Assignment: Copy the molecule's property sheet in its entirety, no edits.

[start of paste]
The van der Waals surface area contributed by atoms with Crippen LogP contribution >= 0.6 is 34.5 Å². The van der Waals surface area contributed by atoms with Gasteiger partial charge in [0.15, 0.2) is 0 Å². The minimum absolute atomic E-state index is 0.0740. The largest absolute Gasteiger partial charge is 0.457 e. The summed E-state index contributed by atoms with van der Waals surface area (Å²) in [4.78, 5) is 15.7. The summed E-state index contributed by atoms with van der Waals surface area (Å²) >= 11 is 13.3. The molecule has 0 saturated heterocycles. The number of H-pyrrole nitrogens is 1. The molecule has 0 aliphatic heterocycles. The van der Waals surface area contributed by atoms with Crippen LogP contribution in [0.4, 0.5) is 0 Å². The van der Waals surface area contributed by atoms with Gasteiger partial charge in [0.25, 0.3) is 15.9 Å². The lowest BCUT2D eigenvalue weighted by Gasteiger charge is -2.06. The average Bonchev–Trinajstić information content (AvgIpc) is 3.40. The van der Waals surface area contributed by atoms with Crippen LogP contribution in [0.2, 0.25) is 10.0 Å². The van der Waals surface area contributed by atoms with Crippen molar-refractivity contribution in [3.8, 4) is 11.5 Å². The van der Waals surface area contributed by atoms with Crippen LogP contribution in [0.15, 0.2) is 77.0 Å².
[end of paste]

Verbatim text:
The van der Waals surface area contributed by atoms with Crippen LogP contribution >= 0.6 is 34.5 Å². The van der Waals surface area contributed by atoms with Gasteiger partial charge in [0.15, 0.2) is 0 Å². The minimum absolute atomic E-state index is 0.0740. The largest absolute Gasteiger partial charge is 0.457 e. The summed E-state index contributed by atoms with van der Waals surface area (Å²) in [4.78, 5) is 15.7. The summed E-state index contributed by atoms with van der Waals surface area (Å²) >= 11 is 13.3. The molecule has 0 saturated heterocycles. The number of H-pyrrole nitrogens is 1. The molecule has 0 aliphatic heterocycles. The van der Waals surface area contributed by atoms with Crippen LogP contribution in [0.4, 0.5) is 0 Å². The van der Waals surface area contributed by atoms with Gasteiger partial charge in [0.25, 0.3) is 15.9 Å². The lowest BCUT2D eigenvalue weighted by Gasteiger charge is -2.06. The average Bonchev–Trinajstić information content (AvgIpc) is 3.40. The van der Waals surface area contributed by atoms with Crippen LogP contribution in [0.2, 0.25) is 10.0 Å². The van der Waals surface area contributed by atoms with Crippen molar-refractivity contribution in [3.8, 4) is 11.5 Å². The van der Waals surface area contributed by atoms with Crippen LogP contribution in [0.15, 0.2) is 77.0 Å².